Cover Story: Facing Our Legacy of Lynching | …

Durkheim's pioneering insights into the social creation ofreligion have helped generations of students move beyond traditional ways ofworking with "religion". The presence of the religious in societyapart from specifically "religious" institutions and ideas relating todeity is now a commonplace assumption�no matter what the method or theory withwhich they work. As anthropologist Mary Douglas said long ago, "We shallnot expect to understand religion if we confine ourselves to considering beliefin spiritual beings however the formula may be refined". CliffordGeertz's classic statement of religion as a cultural system is an example ofthis fact, but with an innovative advance. The phrase, pervasive ambience, usedabove, is analytically vague, but it was used as a way of referring to thatsense of a total contextual reality that may confront an observer in a moment ofrecognition as it did Dorothy when she exclaimed to Toto that the two were"not in Kansas anymore." A better word is "culture" whichGeertz calls an "historically transmitted pattern of meanings embodied insymbols." Inviting scholars to think of religion as a cultural system, hedefines a religion as

The state of Minnesota passed anti-lynching legislation in ..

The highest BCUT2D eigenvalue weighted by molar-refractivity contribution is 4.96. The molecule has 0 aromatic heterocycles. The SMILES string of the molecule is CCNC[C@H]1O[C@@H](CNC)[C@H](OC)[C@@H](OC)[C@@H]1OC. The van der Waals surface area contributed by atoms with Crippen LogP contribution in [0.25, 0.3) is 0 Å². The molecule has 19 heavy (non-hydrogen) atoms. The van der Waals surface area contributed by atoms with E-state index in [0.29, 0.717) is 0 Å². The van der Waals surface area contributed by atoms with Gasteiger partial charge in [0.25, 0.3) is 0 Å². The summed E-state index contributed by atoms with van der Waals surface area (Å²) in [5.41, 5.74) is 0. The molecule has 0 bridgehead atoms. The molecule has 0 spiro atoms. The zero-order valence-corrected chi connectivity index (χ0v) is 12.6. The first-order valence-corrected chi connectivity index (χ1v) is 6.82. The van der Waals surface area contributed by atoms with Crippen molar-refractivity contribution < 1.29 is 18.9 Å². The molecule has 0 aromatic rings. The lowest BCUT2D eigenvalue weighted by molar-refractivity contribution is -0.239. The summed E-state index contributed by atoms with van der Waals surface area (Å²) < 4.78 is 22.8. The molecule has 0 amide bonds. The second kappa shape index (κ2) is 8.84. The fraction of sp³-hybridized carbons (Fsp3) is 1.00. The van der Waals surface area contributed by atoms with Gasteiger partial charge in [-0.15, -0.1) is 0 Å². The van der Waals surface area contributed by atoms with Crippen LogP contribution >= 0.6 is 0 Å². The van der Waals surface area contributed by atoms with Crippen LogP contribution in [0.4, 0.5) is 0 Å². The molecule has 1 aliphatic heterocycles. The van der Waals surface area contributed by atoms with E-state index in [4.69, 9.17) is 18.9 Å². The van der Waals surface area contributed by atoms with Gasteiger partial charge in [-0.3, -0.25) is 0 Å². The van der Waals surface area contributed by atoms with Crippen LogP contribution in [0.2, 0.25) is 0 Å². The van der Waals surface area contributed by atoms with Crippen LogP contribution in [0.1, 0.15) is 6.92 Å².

These feelings of pollution and danger at the proximity of ananomalous other were reinforced by the tension that supported the "sexualalibi" for segregation. Bruce linked segregation of public education andthe banning of miscegenation as part of the same impulse; and historians havelong noted the hold of a "rape complex" on southern whites whenjustifying lynching. But to assign the mental patterns behind this connectionto a neurotic obsession unsupported by statistics is beside the point. In thecases of both lynching and segregation, the bodies of white females symbolizedthe social body whether as little girls in grammar school or as women inmasculine fantasy; the idea is commonplace. Symbolically coupling white femaleswith black males underscored the danger of crossing boundaries and quashingdistance and stipulated the meaning of any breach. A culture that already madewoman a religious surrogate or mediator for men as well as the fount of purityfound it amiable indeed to establish boundaries and distances that pushed blackmen to the margin of society to "protect" her. The pervasive beliefthat female virginity was sacred, together with the Christian conviction thatsexual intercourse outside marriage was immoral, and whites' widespreadassumption of their "racial" superiority, combined with aversivecustom and political will to fabricate a system that had the tone, ambience, andimperative of certainty and facticity. Segregation became consensual amongwhites. It was right; the order of the universe confirmed it. It was sacred inthat it placed certain issues beyond dispute; it approached holiness because itestablished boundaries that demanded individuals "conform to the class towhich they belong. . . . Holiness means keeping distinct the categories ofcreation."